Rico Wojtulewicz is Head of Housing and Planning Policy at the National Federation of Builders.

Previous Conservative Governments have struggled to implement planning policies which helped small and medium sized builders (SME) win more work, or even compete for it; yet industry may finally see planning reforms which deliver the opportunities they deserve.

While the Government has worked diligently on balancing retention of existing planning strategy with imperative reforms, some are trying to derail their efforts with misrepresentation and in some cases, lies. This is not going unnoticed and, with SMEs growing impatient at the quality of debate, many will not forgive those ignoring the seriousness of their challenge.

During the last decade, SMEs have worked diligently with government on strategies to tinker with planning. Yet successful tinkering has been outweighed by failure because despite clear policy objectives, discretion and interpretation have become enshrined in how Local Planning Authorities (LPAs) believe the system should operate.

This is because the current planning system is a whole host of discretionary hoops to navigate, such as site allocations in local plans (if there is one), windfall policy for non-allocated homes, policies underpinning planning strategy, negotiated development levies, individually chargeable conditions to sign off before you can start work or even complete, statutory consultees who take an age to confirm due diligence, and committees which can stifle policy compliant development for political reasons.

There is little certainly in the above processes and local policy can change suddenly – such as when nitrate or phosphate neutrality becomes a concern and a moratorium on housebuilding is enacted, despite housebuilding not being the majority polluter.

Some of the tinkering has included:

  • Deemed discharge of planning conditions.
  • 20 per cent higher planning fees if the extra cost is reinvested in planning departments.
  • The Housing Delivery Test (HDT), which encourages councils to have a more robust five year land supply (5YLS), rather than simply allocating ‘numbers’.
  • Fixed Community Infrastructure Levy (CIL), as a replacement for negotiable Section 106.
  • Local plans to have a minimum 10 per cent of sites being small and medium sized (non binding and initially proposed at 20 per cent).
  • Neighbourhood Planning.
  • Diversification of supply through a Self-Build Register.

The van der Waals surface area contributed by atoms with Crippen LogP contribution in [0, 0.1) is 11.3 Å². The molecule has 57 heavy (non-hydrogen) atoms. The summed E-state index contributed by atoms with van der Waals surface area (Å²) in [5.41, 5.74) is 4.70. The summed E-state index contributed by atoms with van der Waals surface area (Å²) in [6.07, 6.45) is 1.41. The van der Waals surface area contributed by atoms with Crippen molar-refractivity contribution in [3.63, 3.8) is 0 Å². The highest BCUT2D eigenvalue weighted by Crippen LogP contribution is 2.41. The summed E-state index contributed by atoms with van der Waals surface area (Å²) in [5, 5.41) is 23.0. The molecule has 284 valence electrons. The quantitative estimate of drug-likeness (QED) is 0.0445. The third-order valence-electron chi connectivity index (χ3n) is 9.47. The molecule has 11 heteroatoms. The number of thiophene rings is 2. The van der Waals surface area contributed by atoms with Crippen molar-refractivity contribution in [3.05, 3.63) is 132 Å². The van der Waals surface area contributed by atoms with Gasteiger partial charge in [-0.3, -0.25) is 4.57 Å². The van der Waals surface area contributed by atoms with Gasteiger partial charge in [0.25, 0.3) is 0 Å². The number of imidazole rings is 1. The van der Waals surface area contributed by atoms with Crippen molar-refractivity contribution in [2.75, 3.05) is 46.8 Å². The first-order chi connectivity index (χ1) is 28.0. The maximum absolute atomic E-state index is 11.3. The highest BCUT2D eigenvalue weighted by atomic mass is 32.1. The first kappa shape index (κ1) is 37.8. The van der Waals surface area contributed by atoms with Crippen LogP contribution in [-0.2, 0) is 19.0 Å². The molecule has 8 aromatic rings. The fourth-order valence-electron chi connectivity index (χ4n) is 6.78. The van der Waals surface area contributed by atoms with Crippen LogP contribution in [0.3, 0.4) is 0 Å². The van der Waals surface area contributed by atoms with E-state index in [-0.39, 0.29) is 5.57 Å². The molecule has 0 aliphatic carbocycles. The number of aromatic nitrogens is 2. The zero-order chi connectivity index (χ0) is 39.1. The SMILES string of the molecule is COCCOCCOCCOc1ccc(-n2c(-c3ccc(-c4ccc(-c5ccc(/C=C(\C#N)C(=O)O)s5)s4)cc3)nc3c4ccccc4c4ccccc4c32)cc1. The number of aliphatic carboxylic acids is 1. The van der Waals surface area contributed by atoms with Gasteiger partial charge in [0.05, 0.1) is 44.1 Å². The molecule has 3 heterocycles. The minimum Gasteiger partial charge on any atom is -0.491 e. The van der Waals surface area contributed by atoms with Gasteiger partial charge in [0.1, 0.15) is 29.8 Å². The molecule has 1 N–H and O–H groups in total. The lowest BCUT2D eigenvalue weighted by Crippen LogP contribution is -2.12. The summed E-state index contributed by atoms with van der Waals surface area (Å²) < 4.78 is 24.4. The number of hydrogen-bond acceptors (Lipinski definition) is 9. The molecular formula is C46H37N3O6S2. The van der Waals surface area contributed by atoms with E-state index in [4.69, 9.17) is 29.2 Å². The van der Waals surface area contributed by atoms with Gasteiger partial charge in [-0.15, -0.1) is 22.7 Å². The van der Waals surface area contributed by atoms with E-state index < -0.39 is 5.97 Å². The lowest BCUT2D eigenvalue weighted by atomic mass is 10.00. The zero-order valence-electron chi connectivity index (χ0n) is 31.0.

• Publishing CIL and Section 106 contributions and strategies to spend it

The result has been –

  • Planning now taking taking an average of 1.4 years on sites of 50 homes and 2.1 years on sites of 100.
  • Large sites dominating the 5YLS, resulting in almost a third of councils not meeting minimum supply and failing the HDT.
  • Section 106 and CIL being charged together, with some councils not having CIL at all.
  • Sixty per cent of reviewed Neighbourhood Plans having no housing policy or allocations.
  • A complete failure of the Self Build Register, including some councils intentionally putting access blocks in place.

According to the governments last major tinkering, ‘Fixing the broken market’, SMEs (between 101-1000 homes) deliver 25 per cent of homes in England and small builders (1-100 homes), just 12 perc ent. During the 1980’s, smaller builders used to deliver 40 per cent of homes.

Industry has proposed several solutions to improve SME market share and planning certainty, such as small sites registers, a medium sized site definition in planning to focus minds on smaller strategic developments, planning powers for HomesEngland, greater use of Local Development Orders (LDOs), a planning Ofsted and changes to affordable housing to include selfbuild, as well as permitting shared equity homes to be delivered by non-registered providers.

None of the above recommendations have materialised and, because tinkering has been so ineffective, SMEs wholly back the Government’s planning reform proposals, and believe they aren’t just needed but necessary.

Why the planning reforms make sense